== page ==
On Sunday 7/16 about 12:30, My lovely CH801 made its last landing.

Gusty cross caused a bounce when I touched back down the nose gear collapsed, we slid about 50 feet, it grabbed the sod, and flipped. Nothing but band aid sized injuries for myself and PAX gotten as we crawled out. The rugged cage did its job and protected us. It was a lousy landing but not any worse than some before and better than many. But this time the bungee, failed and allowed nose to drop sufficiently for prop to dig which started the rest of the sequence.

Upon examination it turned out that the 2 year old bungee had already failed over half way through since last oil change before Easter when it was visually inspected. I had it on my upgrade list to install a steel spring and shock mod during inspection in Oct, and possibly would have caught it during oil change which was supposed to happen today.

Check your bungees often or better yet do the steel bungee upgrade or equivalent.  I have a design for a simple rugged, easy upgrade that should cost around $100 to do.

Total time on aircraft was ~180 hours since new, got its papers in 12/2013. I put 158 hours and 305 landings on it at 84 airports, private grass strips and duster strips in that time. AC is total loss. requiescat in pace N801G. On the brighter side, anyone out there have an 801 airframe or partial kit they want to sell?  Depending on insurance outcome, I may by the wreck and transfer a lot of nice slightly used parts.

Fly Safely!

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Sam - Met you once at Sun n Fun in Homebuilt Camping and looked at your plane.  I'm so glad that no one was seriously injured - that seems to be typical in Zenith landing crashes, thank goodness! 

I know the prop strike is unavoidable if the nose gear collapses, but out of curiosity, does the 801 have a welded stop ring on the nose gear strut to prevent a prop strike if the bungee breaks?  (On the 750, I've got about 9" of prop-ground clearance with a broken bungee and the lower nose gear bearing resting on the welded stop ring.)

Check your bungees often or better yet do the steel bungee upgrade or equivalent.  I have a design for a simple rugged, easy upgrade that should cost around $100 to do.

You're killing me with that "teaser" about the $100 upgrade!  Ha!  I'd love to hear the details and leave it to you as to whether to start a new thread or keep it in this one!

Again, glad you're OK!



Bad day Sam, glad nobody got hurt.   

Sometimes these things look better in a few days once the initial shock is over.  Might not be as bad as it looks.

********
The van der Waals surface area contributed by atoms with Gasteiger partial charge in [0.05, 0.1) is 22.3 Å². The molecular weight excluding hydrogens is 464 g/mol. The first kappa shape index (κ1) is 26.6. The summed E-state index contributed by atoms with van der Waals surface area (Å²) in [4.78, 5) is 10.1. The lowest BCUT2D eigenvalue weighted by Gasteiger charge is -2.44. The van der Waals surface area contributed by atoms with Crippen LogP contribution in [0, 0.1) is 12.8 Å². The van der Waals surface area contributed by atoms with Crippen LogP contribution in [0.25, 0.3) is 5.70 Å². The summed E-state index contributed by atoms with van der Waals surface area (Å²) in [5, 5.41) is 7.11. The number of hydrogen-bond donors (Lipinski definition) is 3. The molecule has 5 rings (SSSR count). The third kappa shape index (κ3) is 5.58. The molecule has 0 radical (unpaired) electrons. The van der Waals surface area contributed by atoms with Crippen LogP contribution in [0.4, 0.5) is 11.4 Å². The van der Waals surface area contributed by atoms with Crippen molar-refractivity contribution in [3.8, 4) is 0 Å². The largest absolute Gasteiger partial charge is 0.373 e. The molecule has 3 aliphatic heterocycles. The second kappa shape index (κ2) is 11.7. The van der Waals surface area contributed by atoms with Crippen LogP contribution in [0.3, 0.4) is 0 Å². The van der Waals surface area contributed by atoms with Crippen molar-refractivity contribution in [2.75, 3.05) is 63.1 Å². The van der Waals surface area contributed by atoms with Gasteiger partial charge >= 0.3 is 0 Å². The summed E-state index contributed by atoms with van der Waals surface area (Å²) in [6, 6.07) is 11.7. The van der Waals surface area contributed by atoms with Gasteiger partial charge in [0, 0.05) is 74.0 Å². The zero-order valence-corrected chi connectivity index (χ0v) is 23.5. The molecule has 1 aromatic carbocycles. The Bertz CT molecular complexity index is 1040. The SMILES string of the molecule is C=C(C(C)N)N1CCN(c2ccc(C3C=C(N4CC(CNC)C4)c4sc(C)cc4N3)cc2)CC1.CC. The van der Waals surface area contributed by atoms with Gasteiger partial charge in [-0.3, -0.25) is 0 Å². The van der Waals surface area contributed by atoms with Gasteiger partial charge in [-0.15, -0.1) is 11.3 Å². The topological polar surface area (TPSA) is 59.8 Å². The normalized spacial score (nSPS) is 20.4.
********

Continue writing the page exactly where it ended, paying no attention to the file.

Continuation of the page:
It's striking and thought-provoking to see how well the passenger compartment (and you!) fared.

I never considered the 801 (or anything else non-LSA), but seeing how well the 801 handled this, plus the new medical rule that just got passed.  It gets a guy thinking....

Prediction:  more guys are going to be impressed with, and take a second look at, the 801.



Glad to hear you made it out. I would like the info on the gear mod

Attached are a couple of files with data and a description as well as another person's solution. It got as far as measurements written down on an old scrap of aluminum, some numbers on a calculator, and some internet research. Some details to work out, but this is not a rocket science problem. It only requires a Junk Yard Wars solution. So you all read the attached and tell me if I am crazy.  No welding, no complex machining. Most of it can be done with a drill press and a hole saw. I am focusing now on finding a new airframe. It would be great if one of you guys had it all worked out in detail by the time I get another.

Bon Chance'


Sam - did you ever utilize this mod on an 801?  Curious how it worked out and roughly how many hours you had in making it happen.  

BTW, Sam, you mentioned in the accident description you posted in the Classified Ads that the bungee had 2 years of service life but you didn't know how old it was from manufacture. The manufacturer, SBC Industries in Scottsboro, Alabama, has a Color Code chart on this page where you can look at the color of the threads in the bungee cover and determine the year and quarter of manufacture.

I once asked SBC for a recommendation for shelf life/service life for the bungees but they said that SBC had no specific recommendation and "to go by what the airplane manufacturer says."


Glad everyone came out mostly unscathed. That's most important, and it looks like the airframe did it's job. 

Those are pretty stout airframes, I bet it's repairable without "major" parts replacement. I'd like to see it back in the air.

Does Zenith offer the rubber puck nose gear suspension for the 801? Perhaps they can develop one due to your experience.

I did not use it. With my current 801 I threw away the original bungee that was on it and bought a heavier rated bungee from fresh stock. Then did the super cheap trick of clamping a 3/4 wide slice of radiator hose around the tube slightly above the stop ring. As long as the stop rign can't jam in the bottom strut bearing, the rudder won't lock if the bungee breaks.   

I have about 450 hours on it  and several hundred landings. 

I do plan to install the rubber donut design borrowed from the 750.  I had looked into something like it after the accident but couldn't find the donuts, hence the design with the spring and shock. But the donuts are simpler and robust. I am trying to finish up building my house with hanger and runway on my farm.  Then i can pull the engine and do the mods in the comfort of my own hanger with everything i need to do it at hand. 


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